The Green candidates for the city council elections in Brighton and Hove next May have been leaked to the press, and as expected, there is an exodus of experienced and senior Green Party councillors ahead of what they fully expect to be a heavy defeat at the polls.
Following the announcement that Jason Kitcat, the Green Council Leader, would not be standing for re-election along with his wife Cllr Ania Kitcat, half of the Green councillors elected in 2011 now say they will not be on the ballot paper next time.
They include former Council Leader Bill Randall, his former Deputy Amy Kennedy, Chair of Culture Geoffrey Bowden, and Transport lead Ian Davey. Also not seeking another term are Christopher Hawtree, Mike Jones, Sven Rufus and the disgraced Ben Duncan.
It is not unusual for the Green Party to see half of it’s councillors stand down – the same happened in 2011. Rather than long-serving councillors with experience, voters in Green-held wards can expect a revolving door approach to those representing them. Say hello to your new local councillor, but don’t expect them to stick around.
Meanwhile in a move reminiscent of the famous “chicken run” of Tory MPs prior to their 1997 wipeout, Alex Phillips is abandoning the Goldsmid seat she won in a by-election in 2009 for the place vacated by the man she tried to topple in a coup, Jason Kitcat.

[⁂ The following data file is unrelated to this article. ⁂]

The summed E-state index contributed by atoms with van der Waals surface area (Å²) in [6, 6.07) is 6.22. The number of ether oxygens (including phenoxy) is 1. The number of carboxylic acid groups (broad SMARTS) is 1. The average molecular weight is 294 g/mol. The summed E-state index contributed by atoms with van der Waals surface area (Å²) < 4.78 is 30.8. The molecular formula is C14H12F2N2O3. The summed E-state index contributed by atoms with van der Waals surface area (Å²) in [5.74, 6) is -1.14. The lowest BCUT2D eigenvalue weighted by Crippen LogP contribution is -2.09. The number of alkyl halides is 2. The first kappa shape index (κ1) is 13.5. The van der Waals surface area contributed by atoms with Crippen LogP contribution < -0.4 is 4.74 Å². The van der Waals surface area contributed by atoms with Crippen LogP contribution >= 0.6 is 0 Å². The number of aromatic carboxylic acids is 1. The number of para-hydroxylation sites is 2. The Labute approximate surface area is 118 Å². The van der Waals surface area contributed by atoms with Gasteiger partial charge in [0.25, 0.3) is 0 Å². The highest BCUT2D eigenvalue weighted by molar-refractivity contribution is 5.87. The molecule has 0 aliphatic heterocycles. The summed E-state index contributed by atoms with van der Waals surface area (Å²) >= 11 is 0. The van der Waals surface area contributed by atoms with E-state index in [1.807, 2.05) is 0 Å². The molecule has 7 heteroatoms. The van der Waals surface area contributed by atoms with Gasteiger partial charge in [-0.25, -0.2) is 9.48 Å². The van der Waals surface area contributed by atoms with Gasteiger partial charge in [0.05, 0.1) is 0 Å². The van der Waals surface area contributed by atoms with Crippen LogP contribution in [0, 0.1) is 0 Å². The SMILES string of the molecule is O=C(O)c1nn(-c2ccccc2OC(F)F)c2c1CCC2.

Despite listing the same names for multiple wards, the Greens have just 18 candidates for the 54 seats up for election, and only 7 new names to replace the 10 who are walking away. Despite new local Party rules trying to change the woeful gender imbalance in the Green Party, just 6 of the 18 candidates are women. Only one continuing candidate has two full terms on the council behind him (Pete West) and only three have more than one term’s experience.
Tellingly, they have only 5 candidates in Hove and Portslade, and just one in Brighton Kemptown, both areas seemingly abandoned in favour of shoring up the Green vote in Caroline Lucas’s Pavilion seat. If you live in one of the two Tory-held constituencies in the city, you can wave goodbye to the Greens.
In contrast Labour have thirty candidates in place with more selections due in September, and another 10 candidates on the waiting list. Labour will have a mix of new talent and experience, with five returning councillors having more than a decade’s local government experience each and almost 100 years between them.